BT has opened the door to a sale of a stake in infrastructure division Openreach as the telecoms giant battles a declining share price.
Chief executive Philip Jansen said he was “open minded” about offloading a stake once a regulatory review into full-fibre networks has been completed next year.
“We feel — I feel — that really BT is undervalued for the kind of business that we are and the assets that we have,” he told Morgan Stanley’s Technology, Media and Telecom conference.
He said Openreach, which is responsible for rolling out full-fibre broadband across the UK, was one of those undervalued assets.
However, Jansen said the company was waiting for the outcome of an Ofcom review that will determine the return it can make on its £12bn broadband investment.
“Would I be open minded about looking at a minority interest on it, moving that on to someone else? Potentially. But I can’t see us doing that until well after we’ve agreed the regulatory framework, until March, April next year.”
Jansen added that it made strategic sense not to sell off Openreach completely.
It marks a change in position from May, when executives played down reports that BT was in talks to sell a stake in Openreach that would value the division at £20bn.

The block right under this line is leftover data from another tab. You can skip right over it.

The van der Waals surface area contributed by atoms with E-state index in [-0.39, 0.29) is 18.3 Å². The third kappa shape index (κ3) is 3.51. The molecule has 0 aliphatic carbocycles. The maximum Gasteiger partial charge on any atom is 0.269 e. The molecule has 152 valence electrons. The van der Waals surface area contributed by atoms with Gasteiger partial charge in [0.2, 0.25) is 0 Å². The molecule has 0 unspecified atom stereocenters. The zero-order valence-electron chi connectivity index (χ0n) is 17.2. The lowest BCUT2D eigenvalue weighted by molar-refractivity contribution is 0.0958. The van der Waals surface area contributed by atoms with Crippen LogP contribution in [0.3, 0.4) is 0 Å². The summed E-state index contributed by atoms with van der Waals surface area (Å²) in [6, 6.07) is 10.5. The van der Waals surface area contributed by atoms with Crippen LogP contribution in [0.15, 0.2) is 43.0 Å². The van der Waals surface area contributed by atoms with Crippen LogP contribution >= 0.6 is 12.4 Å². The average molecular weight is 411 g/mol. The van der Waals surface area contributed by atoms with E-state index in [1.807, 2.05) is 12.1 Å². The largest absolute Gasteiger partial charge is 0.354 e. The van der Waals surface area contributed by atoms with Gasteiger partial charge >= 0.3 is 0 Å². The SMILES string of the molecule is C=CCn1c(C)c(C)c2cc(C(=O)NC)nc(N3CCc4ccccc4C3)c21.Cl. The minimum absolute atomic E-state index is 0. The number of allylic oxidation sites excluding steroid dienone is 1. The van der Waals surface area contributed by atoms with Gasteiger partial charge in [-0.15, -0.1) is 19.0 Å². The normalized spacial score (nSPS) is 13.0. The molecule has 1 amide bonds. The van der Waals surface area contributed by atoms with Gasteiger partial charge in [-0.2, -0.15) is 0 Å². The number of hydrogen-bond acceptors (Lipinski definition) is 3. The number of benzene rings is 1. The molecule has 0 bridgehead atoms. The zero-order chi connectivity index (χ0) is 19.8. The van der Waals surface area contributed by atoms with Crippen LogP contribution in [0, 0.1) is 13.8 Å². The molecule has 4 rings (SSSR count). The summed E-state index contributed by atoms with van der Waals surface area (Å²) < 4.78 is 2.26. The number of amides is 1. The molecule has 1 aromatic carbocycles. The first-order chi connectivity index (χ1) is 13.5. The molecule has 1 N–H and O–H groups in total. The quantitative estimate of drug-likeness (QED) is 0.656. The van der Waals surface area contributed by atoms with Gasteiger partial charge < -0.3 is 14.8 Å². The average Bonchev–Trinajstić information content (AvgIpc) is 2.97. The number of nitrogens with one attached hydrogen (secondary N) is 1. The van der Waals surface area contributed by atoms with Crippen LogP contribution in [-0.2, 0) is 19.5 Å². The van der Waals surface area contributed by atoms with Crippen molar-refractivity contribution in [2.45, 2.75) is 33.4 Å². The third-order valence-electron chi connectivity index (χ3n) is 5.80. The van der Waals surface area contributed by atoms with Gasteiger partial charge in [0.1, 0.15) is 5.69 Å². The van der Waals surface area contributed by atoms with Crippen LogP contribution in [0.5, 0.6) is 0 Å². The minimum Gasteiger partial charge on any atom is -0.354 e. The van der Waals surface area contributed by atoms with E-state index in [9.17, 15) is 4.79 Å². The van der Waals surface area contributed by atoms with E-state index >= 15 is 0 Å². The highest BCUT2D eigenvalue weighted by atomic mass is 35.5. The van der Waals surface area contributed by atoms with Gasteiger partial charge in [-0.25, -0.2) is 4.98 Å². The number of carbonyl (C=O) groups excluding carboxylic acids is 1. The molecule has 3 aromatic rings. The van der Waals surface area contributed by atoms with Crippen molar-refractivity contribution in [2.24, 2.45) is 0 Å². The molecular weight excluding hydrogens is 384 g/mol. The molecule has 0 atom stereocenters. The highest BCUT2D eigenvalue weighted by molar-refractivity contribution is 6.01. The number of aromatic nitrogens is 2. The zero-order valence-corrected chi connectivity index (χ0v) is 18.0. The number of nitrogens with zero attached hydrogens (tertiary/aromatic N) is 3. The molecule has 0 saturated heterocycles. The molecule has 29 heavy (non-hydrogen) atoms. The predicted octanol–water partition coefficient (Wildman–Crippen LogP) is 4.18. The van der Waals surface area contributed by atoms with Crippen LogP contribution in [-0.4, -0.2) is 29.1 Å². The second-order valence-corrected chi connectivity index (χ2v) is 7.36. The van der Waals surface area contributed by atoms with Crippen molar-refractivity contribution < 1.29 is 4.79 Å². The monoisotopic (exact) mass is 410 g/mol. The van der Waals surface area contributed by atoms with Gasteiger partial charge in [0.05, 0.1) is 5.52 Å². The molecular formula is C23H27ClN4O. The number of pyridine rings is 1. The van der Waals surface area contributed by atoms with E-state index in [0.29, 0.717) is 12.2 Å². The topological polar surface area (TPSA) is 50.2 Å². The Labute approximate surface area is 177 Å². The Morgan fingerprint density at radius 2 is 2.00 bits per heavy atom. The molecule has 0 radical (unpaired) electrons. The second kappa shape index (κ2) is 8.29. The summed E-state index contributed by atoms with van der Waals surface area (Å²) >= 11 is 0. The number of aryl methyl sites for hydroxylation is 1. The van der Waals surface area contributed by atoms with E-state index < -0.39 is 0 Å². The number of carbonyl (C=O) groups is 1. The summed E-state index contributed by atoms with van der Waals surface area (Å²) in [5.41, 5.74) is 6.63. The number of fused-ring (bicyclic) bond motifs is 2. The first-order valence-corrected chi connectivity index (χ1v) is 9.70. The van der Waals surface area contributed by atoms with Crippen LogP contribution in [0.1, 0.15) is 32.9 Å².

Any sale at this valuation would mean Openreach would dwarf its parent company. A slide in BT’s share price in recent years has driven its market capitalisation down to just £12.5bn. This is roughly the same amount it paid to buy EE in 2016.
A sale would reflect a growing trend of telecoms companies cashing in on valuable infrastructure assets, as growing competition squeezes margins ever tighter.
Vodafone has spun off its mobile masts division into a separate business — Vantage Towers — which it plans to list in Germany early next year, while Three owner CK Hutchison this month agreed a €10bn sale of its European masts unit to Spanish firm Cellnex.